My new idea to help these students (and many of my Grade 8s, as well) is to add another blogging lesson to our weekly schedule. In this second lesson, students will be asked to choose a favourite passage from anything they have read recently (say, one of their Independent Reading novels) and copy it exactly and perfectly into a blog post. This will give them practice writing English sentences that are correctly spelled and punctuated and even, one can hope, well written. I hope to use this activity to build fluency and to work on specific issues like the proper use of quotation marks.

And here’s one last wrinkle: the convergence of Independent Reading and independent writing. Up until now my students have written 3-page journal entries in small exercise books about each novel they have read for Independent Reading. Over the Chinese New Year holiday I have asked my Grade 8s to choose their favourite journal entry and post it to the class blog. Only a half-dozen have been posted so far, but I like it already. When students can read each other’s journal entries, they not only learn about the novels their classmates are reading but pick up ideas about how to write a plot summary, how to describe a character, and how to explain their personal response to a story. I will wait to see what the students think, but I am strongly inclined to ditch the exercise books and have all Independent Reading Journal entries posted to the class blog.

Meanwhile, I would love to hear from teachers or students who have been involved in student blogging. What has your experience been? Any good ideas or suggestions to share? Drop me a comment.


WP Theme Essentials for Class Blogs (where my class blogs are hosted) offers a fairly large number of themes as options for your blog, but their selection is just a small fraction of the total number available for bloggers who host their blogs on their own servers.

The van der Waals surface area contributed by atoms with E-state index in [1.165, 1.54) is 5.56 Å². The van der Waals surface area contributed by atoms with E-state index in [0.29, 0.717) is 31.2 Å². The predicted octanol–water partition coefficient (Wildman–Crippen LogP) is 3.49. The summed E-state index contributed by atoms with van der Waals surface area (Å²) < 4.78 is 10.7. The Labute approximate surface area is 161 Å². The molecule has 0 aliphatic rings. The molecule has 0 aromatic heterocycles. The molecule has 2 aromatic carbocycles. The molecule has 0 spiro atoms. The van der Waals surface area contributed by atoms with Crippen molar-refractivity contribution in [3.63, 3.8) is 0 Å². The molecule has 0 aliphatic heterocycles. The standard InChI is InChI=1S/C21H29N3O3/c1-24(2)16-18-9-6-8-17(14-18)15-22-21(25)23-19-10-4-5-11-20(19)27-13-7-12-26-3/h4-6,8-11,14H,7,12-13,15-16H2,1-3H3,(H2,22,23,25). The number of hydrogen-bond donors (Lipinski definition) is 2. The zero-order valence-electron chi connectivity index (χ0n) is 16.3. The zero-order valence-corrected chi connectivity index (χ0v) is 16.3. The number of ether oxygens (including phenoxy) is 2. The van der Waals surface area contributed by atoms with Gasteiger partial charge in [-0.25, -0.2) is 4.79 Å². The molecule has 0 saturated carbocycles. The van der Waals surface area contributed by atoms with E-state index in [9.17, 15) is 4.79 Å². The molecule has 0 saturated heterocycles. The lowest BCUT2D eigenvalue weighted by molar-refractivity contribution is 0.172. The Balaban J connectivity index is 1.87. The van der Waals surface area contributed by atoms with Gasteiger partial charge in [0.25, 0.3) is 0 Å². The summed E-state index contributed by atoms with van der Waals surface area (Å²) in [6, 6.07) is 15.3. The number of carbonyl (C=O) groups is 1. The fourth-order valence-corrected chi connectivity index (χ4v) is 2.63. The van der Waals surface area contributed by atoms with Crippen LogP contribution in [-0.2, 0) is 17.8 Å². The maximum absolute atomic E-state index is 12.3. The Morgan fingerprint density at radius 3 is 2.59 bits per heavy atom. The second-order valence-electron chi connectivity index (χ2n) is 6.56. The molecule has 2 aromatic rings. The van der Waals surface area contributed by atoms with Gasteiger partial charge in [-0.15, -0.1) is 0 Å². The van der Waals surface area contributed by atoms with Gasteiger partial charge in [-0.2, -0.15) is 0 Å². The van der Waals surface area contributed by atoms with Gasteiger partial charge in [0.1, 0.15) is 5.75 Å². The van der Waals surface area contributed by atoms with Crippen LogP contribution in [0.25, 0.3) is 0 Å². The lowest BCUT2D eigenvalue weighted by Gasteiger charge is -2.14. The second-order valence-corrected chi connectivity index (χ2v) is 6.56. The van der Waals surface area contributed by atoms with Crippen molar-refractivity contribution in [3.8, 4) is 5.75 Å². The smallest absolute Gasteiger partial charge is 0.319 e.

The problem with the LearnerBlogs themes, however, is not their number. The problem is that many of them lack features that are essential for blogging with a group of students.
Here’s my first-draft list of essential features:

  1. Authors’ names attached to each post.
  2. A login link.
  3. The number of posts displayed next to each Category.
  4. A “Recent Comments” display.
  5. RSS feeds for posts and comments.

It would be good to construct a list of LearnerBlogs themes that meet these requirements. As it is now, you can spend a lot of time trying out pretty designs that don’t function the way they need to.

How about you? What’s on your list of essentials?


Smile, teachers: you may be on YouTube

From Canada comes the story of an angry teacher’s classroom rant being filmed surreptitiously by students and then posted to the internet video site, YouTube.

As the story points out, this is far from the only case of its kind. A search for ‘angry teacher’ on YouTube today produces 93 other examples, a number that is bound to grow. Comparisons with cases like that of comedian Michael Richards’ racist tirade or with the latest incident of police brutality being videotaped are inevitable.